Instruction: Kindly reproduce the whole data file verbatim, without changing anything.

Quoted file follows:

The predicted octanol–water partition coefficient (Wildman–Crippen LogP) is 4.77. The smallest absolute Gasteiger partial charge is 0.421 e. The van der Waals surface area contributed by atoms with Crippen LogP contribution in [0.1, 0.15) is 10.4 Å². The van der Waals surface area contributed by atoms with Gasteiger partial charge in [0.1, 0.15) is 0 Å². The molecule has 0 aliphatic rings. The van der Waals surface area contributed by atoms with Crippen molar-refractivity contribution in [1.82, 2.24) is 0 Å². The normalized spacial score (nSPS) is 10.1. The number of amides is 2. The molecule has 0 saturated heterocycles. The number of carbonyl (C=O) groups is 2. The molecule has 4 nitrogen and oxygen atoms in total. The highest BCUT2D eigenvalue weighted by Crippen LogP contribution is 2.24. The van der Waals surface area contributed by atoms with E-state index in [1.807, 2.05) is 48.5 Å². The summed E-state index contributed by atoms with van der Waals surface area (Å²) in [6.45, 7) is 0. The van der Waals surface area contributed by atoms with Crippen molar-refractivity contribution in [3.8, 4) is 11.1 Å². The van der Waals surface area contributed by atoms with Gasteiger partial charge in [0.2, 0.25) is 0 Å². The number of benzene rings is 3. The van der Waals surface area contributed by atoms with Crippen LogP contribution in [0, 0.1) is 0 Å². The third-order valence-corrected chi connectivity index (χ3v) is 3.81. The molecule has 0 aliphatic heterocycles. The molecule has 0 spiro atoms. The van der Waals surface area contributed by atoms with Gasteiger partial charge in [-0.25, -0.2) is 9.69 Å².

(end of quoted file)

The predicted octanol–water partition coefficient (Wildman–Crippen LogP) is 4.77. The smallest absolute Gasteiger partial charge is 0.421 e. The van der Waals surface area contributed by atoms with Crippen LogP contribution in [0.1, 0.15) is 10.4 Å². The van der Waals surface area contributed by atoms with Gasteiger partial charge in [0.1, 0.15) is 0 Å². The molecule has 0 aliphatic rings. The van der Waals surface area contributed by atoms with Crippen molar-refractivity contribution in [1.82, 2.24) is 0 Å². The normalized spacial score (nSPS) is 10.1. The number of amides is 2. The molecule has 0 saturated heterocycles. The number of carbonyl (C=O) groups is 2. The molecule has 4 nitrogen and oxygen atoms in total. The highest BCUT2D eigenvalue weighted by Crippen LogP contribution is 2.24. The van der Waals surface area contributed by atoms with E-state index in [1.807, 2.05) is 48.5 Å². The summed E-state index contributed by atoms with van der Waals surface area (Å²) in [6.45, 7) is 0. The van der Waals surface area contributed by atoms with Crippen molar-refractivity contribution in [3.8, 4) is 11.1 Å². The van der Waals surface area contributed by atoms with Gasteiger partial charge in [0.2, 0.25) is 0 Å². The number of benzene rings is 3. The van der Waals surface area contributed by atoms with Crippen LogP contribution in [0, 0.1) is 0 Å². The third-order valence-corrected chi connectivity index (χ3v) is 3.81. The molecule has 0 aliphatic heterocycles. The molecule has 0 spiro atoms. The van der Waals surface area contributed by atoms with Gasteiger partial charge in [-0.25, -0.2) is 9.69 Å².